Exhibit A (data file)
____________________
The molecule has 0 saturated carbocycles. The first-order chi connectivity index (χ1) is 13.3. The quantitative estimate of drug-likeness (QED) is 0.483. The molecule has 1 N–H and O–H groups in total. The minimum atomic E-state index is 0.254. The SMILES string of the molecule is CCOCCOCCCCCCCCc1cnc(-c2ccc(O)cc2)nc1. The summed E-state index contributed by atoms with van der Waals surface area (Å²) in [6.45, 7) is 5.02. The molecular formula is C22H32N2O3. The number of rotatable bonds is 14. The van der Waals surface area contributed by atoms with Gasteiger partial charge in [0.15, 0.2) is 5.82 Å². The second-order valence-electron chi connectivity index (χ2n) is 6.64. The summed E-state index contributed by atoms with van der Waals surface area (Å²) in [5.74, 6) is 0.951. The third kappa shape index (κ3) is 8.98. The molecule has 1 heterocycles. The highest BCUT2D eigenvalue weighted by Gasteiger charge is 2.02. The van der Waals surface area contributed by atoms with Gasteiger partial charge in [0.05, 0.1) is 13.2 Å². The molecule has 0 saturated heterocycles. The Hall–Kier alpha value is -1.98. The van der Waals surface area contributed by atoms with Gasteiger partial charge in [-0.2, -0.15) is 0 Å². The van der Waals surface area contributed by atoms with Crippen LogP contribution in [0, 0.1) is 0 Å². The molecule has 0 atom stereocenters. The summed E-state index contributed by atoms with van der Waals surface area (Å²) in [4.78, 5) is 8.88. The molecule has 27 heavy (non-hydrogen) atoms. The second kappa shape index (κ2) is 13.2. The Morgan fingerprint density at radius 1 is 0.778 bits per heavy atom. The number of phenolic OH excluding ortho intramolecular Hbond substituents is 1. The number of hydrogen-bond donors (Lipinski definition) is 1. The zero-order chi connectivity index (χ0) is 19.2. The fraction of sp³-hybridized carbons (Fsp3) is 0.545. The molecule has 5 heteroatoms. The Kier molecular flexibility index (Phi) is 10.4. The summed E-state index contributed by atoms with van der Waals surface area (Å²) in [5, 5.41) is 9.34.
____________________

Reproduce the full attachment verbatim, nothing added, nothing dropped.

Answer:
The molecule has 0 saturated carbocycles. The first-order chi connectivity index (χ1) is 13.3. The quantitative estimate of drug-likeness (QED) is 0.483. The molecule has 1 N–H and O–H groups in total. The minimum atomic E-state index is 0.254. The SMILES string of the molecule is CCOCCOCCCCCCCCc1cnc(-c2ccc(O)cc2)nc1. The summed E-state index contributed by atoms with van der Waals surface area (Å²) in [6.45, 7) is 5.02. The molecular formula is C22H32N2O3. The number of rotatable bonds is 14. The van der Waals surface area contributed by atoms with Gasteiger partial charge in [0.15, 0.2) is 5.82 Å². The second-order valence-electron chi connectivity index (χ2n) is 6.64. The summed E-state index contributed by atoms with van der Waals surface area (Å²) in [5.74, 6) is 0.951. The third kappa shape index (κ3) is 8.98. The molecule has 1 heterocycles. The highest BCUT2D eigenvalue weighted by Gasteiger charge is 2.02. The van der Waals surface area contributed by atoms with Gasteiger partial charge in [0.05, 0.1) is 13.2 Å². The molecule has 0 saturated heterocycles. The Hall–Kier alpha value is -1.98. The van der Waals surface area contributed by atoms with Gasteiger partial charge in [-0.2, -0.15) is 0 Å². The van der Waals surface area contributed by atoms with Crippen LogP contribution in [0, 0.1) is 0 Å². The molecule has 0 atom stereocenters. The summed E-state index contributed by atoms with van der Waals surface area (Å²) in [4.78, 5) is 8.88. The molecule has 27 heavy (non-hydrogen) atoms. The second kappa shape index (κ2) is 13.2. The Morgan fingerprint density at radius 1 is 0.778 bits per heavy atom. The number of phenolic OH excluding ortho intramolecular Hbond substituents is 1. The number of hydrogen-bond donors (Lipinski definition) is 1. The zero-order chi connectivity index (χ0) is 19.2. The fraction of sp³-hybridized carbons (Fsp3) is 0.545. The molecule has 5 heteroatoms. The Kier molecular flexibility index (Phi) is 10.4. The summed E-state index contributed by atoms with van der Waals surface area (Å²) in [5, 5.41) is 9.34.